Fund Tells Families It Was Wrong to Aid Tuskegee Study

Descendant says gesture could serve as an example for others
By Newser Editors and Wire Services
Posted Jun 12, 2022 11:00 AM CDT
Fund Tells Families It Was Wrong to Aid Tuskegee Study
President Clinton and Vice President Al Gore, back, help Herman Shaw, 94, a Tuskegee syphilis study victim, during a news conference in 1997.   (AP Photo/Doug Mills, File)

For almost 40 years starting in the 1930s, as government researchers purposely let hundreds of Black men die of syphilis in Alabama so they could study the disease, a foundation in New York covered funeral expenses for the deceased. The payments were vital to survivors of the victims in a time and place ravaged by poverty and racism, the AP reports. Altruistic as they might sound, the checks—$100 at most—were no simple act of charity: They were part of an almost unimaginable scheme. To get the money, widows or other loved ones had to consent to letting doctors slice open the bodies of the dead men for autopsies that would detail the ravages of a disease the victims were told was "bad blood."

Fifty years after the infamous Tuskegee syphilis study was revealed to the public and halted, the organization that made those funeral payments, the Milbank Memorial Fund, publicly apologized Saturday to descendants of the study's victims. The move is rooted in the nation's racial reckoning after George Floyd's murder by police in 2020. "It was wrong. We are ashamed of our role. We are deeply sorry," said Christopher Koller, president of the fund. The apology and an accompanying monetary donation to a descendants' group, the Voices for Our Fathers Legacy Foundation, were presented during a ceremony in Tuskegee at a gathering of children and other relatives of men who were part of the study. The money will make scholarships available to the descendants. The group also plans a memorial at Tuskegee University, which served as a conduit for the payments and was the location of a hospital where medical workers saw the men.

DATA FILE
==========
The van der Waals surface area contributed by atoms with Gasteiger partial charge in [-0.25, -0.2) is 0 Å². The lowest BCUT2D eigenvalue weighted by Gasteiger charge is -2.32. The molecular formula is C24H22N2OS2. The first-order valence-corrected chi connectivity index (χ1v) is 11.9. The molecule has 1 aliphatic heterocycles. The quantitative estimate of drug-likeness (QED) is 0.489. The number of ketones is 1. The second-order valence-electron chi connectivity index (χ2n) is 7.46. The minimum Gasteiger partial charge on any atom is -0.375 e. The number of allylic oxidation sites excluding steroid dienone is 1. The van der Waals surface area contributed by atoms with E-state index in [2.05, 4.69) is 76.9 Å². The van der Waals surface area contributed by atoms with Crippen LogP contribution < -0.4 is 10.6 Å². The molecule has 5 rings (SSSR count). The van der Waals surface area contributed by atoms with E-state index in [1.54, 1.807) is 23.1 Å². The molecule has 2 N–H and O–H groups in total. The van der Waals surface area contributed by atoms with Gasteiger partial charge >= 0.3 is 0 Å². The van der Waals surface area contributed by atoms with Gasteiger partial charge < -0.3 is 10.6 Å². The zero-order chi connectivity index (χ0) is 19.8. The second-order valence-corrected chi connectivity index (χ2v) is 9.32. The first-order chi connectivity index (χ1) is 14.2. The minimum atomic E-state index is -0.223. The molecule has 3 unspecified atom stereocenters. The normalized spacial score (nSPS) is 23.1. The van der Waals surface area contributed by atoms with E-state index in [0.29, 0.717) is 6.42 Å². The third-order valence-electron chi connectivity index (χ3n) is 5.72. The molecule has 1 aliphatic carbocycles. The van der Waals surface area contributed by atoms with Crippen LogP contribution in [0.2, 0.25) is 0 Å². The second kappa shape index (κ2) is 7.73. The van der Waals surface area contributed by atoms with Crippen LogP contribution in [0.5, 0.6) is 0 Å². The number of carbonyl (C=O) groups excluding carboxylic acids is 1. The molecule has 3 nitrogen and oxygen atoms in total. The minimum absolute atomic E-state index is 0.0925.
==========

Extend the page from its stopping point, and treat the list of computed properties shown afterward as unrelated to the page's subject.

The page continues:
Koller said there's no easy way to explain how its leaders in the 1930s decided to make the payments, or to justify what happened. Generations later, because of what's called the racia "Tuskegee effect," some Black people in the US still fear government health care. Lillie Tyson Head's late father Freddie Lee Tyson was part of the study. She's now president of the Voices group. She called the apology "a wonderful gesture" even if it comes 25 years after the government apologized for the study to its final survivors, who have all since died. "It's really something that could be used as an example of how apologies can be powerful in making reparations and restorative justice be real," said Head.

(More apology stories.)

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